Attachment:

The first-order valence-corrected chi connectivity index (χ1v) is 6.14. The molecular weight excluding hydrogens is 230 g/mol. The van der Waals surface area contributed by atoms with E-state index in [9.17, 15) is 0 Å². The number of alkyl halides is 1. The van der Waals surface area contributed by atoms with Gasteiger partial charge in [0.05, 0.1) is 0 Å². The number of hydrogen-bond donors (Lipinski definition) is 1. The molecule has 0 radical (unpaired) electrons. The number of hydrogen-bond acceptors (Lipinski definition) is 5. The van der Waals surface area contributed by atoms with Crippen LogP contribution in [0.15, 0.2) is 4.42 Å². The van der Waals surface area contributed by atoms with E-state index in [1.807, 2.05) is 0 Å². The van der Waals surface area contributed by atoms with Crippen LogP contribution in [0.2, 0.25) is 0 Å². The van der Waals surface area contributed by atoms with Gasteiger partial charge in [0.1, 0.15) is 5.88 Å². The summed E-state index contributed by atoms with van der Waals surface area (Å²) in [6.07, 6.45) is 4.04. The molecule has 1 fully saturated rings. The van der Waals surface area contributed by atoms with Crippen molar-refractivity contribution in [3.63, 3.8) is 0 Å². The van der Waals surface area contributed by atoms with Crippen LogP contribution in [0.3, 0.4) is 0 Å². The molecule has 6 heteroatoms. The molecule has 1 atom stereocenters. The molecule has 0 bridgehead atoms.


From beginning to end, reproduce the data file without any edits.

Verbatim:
The first-order valence-corrected chi connectivity index (χ1v) is 6.14. The molecular weight excluding hydrogens is 230 g/mol. The van der Waals surface area contributed by atoms with E-state index in [9.17, 15) is 0 Å². The number of alkyl halides is 1. The van der Waals surface area contributed by atoms with Gasteiger partial charge in [0.05, 0.1) is 0 Å². The number of hydrogen-bond donors (Lipinski definition) is 1. The molecule has 0 radical (unpaired) electrons. The number of hydrogen-bond acceptors (Lipinski definition) is 5. The van der Waals surface area contributed by atoms with Crippen LogP contribution in [0.15, 0.2) is 4.42 Å². The van der Waals surface area contributed by atoms with E-state index in [1.807, 2.05) is 0 Å². The van der Waals surface area contributed by atoms with Crippen LogP contribution in [0.2, 0.25) is 0 Å². The van der Waals surface area contributed by atoms with Gasteiger partial charge in [0.1, 0.15) is 5.88 Å². The summed E-state index contributed by atoms with van der Waals surface area (Å²) in [6.07, 6.45) is 4.04. The molecule has 1 fully saturated rings. The van der Waals surface area contributed by atoms with Crippen molar-refractivity contribution in [3.63, 3.8) is 0 Å². The van der Waals surface area contributed by atoms with Crippen LogP contribution in [0.3, 0.4) is 0 Å². The molecule has 6 heteroatoms. The molecule has 1 atom stereocenters. The molecule has 0 bridgehead atoms.